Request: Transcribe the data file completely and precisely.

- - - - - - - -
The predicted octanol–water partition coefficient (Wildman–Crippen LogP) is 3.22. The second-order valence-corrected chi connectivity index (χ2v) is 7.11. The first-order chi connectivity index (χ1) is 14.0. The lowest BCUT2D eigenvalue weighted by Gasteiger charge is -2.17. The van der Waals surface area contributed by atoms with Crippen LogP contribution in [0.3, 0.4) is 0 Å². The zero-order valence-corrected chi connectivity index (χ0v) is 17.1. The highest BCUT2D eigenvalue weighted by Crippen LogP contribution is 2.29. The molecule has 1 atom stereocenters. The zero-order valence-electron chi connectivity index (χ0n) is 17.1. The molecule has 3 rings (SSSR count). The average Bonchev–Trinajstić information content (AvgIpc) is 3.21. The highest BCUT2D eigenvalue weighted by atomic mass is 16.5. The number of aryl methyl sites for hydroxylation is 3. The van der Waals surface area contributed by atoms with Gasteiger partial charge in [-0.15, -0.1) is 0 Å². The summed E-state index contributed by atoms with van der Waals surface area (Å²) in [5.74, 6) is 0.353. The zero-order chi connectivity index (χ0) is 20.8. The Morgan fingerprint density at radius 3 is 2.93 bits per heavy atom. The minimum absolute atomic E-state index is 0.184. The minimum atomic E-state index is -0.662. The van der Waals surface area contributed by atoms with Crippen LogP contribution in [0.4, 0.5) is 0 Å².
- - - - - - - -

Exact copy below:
The predicted octanol–water partition coefficient (Wildman–Crippen LogP) is 3.22. The second-order valence-corrected chi connectivity index (χ2v) is 7.11. The first-order chi connectivity index (χ1) is 14.0. The lowest BCUT2D eigenvalue weighted by Gasteiger charge is -2.17. The van der Waals surface area contributed by atoms with Crippen LogP contribution in [0.3, 0.4) is 0 Å². The zero-order valence-corrected chi connectivity index (χ0v) is 17.1. The highest BCUT2D eigenvalue weighted by Crippen LogP contribution is 2.29. The molecule has 1 atom stereocenters. The zero-order valence-electron chi connectivity index (χ0n) is 17.1. The molecule has 3 rings (SSSR count). The average Bonchev–Trinajstić information content (AvgIpc) is 3.21. The highest BCUT2D eigenvalue weighted by atomic mass is 16.5. The number of aryl methyl sites for hydroxylation is 3. The van der Waals surface area contributed by atoms with Gasteiger partial charge in [-0.15, -0.1) is 0 Å². The summed E-state index contributed by atoms with van der Waals surface area (Å²) in [5.74, 6) is 0.353. The zero-order chi connectivity index (χ0) is 20.8. The Morgan fingerprint density at radius 3 is 2.93 bits per heavy atom. The minimum absolute atomic E-state index is 0.184. The minimum atomic E-state index is -0.662. The van der Waals surface area contributed by atoms with Crippen LogP contribution in [0.4, 0.5) is 0 Å².